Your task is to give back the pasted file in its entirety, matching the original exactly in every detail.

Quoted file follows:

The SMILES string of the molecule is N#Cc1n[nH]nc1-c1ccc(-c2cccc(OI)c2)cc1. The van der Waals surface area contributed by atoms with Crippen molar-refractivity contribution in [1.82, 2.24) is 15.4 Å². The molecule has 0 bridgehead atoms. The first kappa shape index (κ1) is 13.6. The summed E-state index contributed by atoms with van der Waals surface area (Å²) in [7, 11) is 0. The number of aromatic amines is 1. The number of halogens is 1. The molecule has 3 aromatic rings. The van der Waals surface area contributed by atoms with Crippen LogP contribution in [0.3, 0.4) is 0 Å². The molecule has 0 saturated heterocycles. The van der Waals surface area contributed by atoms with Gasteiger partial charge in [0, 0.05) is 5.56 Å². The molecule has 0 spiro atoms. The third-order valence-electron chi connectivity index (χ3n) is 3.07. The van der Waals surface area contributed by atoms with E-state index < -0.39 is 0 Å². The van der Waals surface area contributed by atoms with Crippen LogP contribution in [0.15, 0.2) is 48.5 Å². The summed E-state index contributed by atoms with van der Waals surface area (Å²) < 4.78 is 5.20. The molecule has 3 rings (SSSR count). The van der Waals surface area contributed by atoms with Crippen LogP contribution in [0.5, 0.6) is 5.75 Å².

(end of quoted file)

The SMILES string of the molecule is N#Cc1n[nH]nc1-c1ccc(-c2cccc(OI)c2)cc1. The van der Waals surface area contributed by atoms with Crippen molar-refractivity contribution in [1.82, 2.24) is 15.4 Å². The molecule has 0 bridgehead atoms. The first kappa shape index (κ1) is 13.6. The summed E-state index contributed by atoms with van der Waals surface area (Å²) in [7, 11) is 0. The number of aromatic amines is 1. The number of halogens is 1. The molecule has 3 aromatic rings. The van der Waals surface area contributed by atoms with Crippen LogP contribution in [0.3, 0.4) is 0 Å². The molecule has 0 saturated heterocycles. The van der Waals surface area contributed by atoms with Gasteiger partial charge in [0, 0.05) is 5.56 Å². The molecule has 0 spiro atoms. The third-order valence-electron chi connectivity index (χ3n) is 3.07. The van der Waals surface area contributed by atoms with E-state index < -0.39 is 0 Å². The van der Waals surface area contributed by atoms with Crippen LogP contribution in [0.15, 0.2) is 48.5 Å². The summed E-state index contributed by atoms with van der Waals surface area (Å²) < 4.78 is 5.20. The molecule has 3 rings (SSSR count). The van der Waals surface area contributed by atoms with Crippen LogP contribution in [0.5, 0.6) is 5.75 Å².